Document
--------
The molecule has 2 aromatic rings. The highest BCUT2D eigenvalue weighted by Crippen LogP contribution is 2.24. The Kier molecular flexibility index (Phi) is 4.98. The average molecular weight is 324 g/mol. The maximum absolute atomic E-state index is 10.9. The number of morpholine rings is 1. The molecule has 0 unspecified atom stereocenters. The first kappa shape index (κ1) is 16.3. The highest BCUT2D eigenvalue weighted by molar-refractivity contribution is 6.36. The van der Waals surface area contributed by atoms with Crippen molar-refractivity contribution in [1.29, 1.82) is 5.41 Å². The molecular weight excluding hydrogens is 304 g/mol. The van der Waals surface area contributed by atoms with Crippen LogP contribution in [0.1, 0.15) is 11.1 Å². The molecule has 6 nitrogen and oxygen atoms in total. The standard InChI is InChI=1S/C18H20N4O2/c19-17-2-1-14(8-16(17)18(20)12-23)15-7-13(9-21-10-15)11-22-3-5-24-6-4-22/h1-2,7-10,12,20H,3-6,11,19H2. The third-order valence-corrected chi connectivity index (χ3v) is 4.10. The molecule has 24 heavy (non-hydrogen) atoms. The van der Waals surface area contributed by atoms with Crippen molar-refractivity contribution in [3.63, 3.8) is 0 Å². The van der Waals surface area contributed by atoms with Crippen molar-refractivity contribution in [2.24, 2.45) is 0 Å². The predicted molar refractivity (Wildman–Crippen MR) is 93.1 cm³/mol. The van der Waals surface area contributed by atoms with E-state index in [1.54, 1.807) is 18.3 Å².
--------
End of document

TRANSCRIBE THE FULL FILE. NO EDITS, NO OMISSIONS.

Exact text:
The molecule has 2 aromatic rings. The highest BCUT2D eigenvalue weighted by Crippen LogP contribution is 2.24. The Kier molecular flexibility index (Phi) is 4.98. The average molecular weight is 324 g/mol. The maximum absolute atomic E-state index is 10.9. The number of morpholine rings is 1. The molecule has 0 unspecified atom stereocenters. The first kappa shape index (κ1) is 16.3. The highest BCUT2D eigenvalue weighted by molar-refractivity contribution is 6.36. The van der Waals surface area contributed by atoms with Crippen molar-refractivity contribution in [1.29, 1.82) is 5.41 Å². The molecular weight excluding hydrogens is 304 g/mol. The van der Waals surface area contributed by atoms with Crippen LogP contribution in [0.1, 0.15) is 11.1 Å². The molecule has 6 nitrogen and oxygen atoms in total. The standard InChI is InChI=1S/C18H20N4O2/c19-17-2-1-14(8-16(17)18(20)12-23)15-7-13(9-21-10-15)11-22-3-5-24-6-4-22/h1-2,7-10,12,20H,3-6,11,19H2. The third-order valence-corrected chi connectivity index (χ3v) is 4.10. The molecule has 24 heavy (non-hydrogen) atoms. The van der Waals surface area contributed by atoms with Crippen molar-refractivity contribution in [3.63, 3.8) is 0 Å². The van der Waals surface area contributed by atoms with Crippen molar-refractivity contribution in [2.24, 2.45) is 0 Å². The predicted molar refractivity (Wildman–Crippen MR) is 93.1 cm³/mol. The van der Waals surface area contributed by atoms with E-state index in [1.54, 1.807) is 18.3 Å².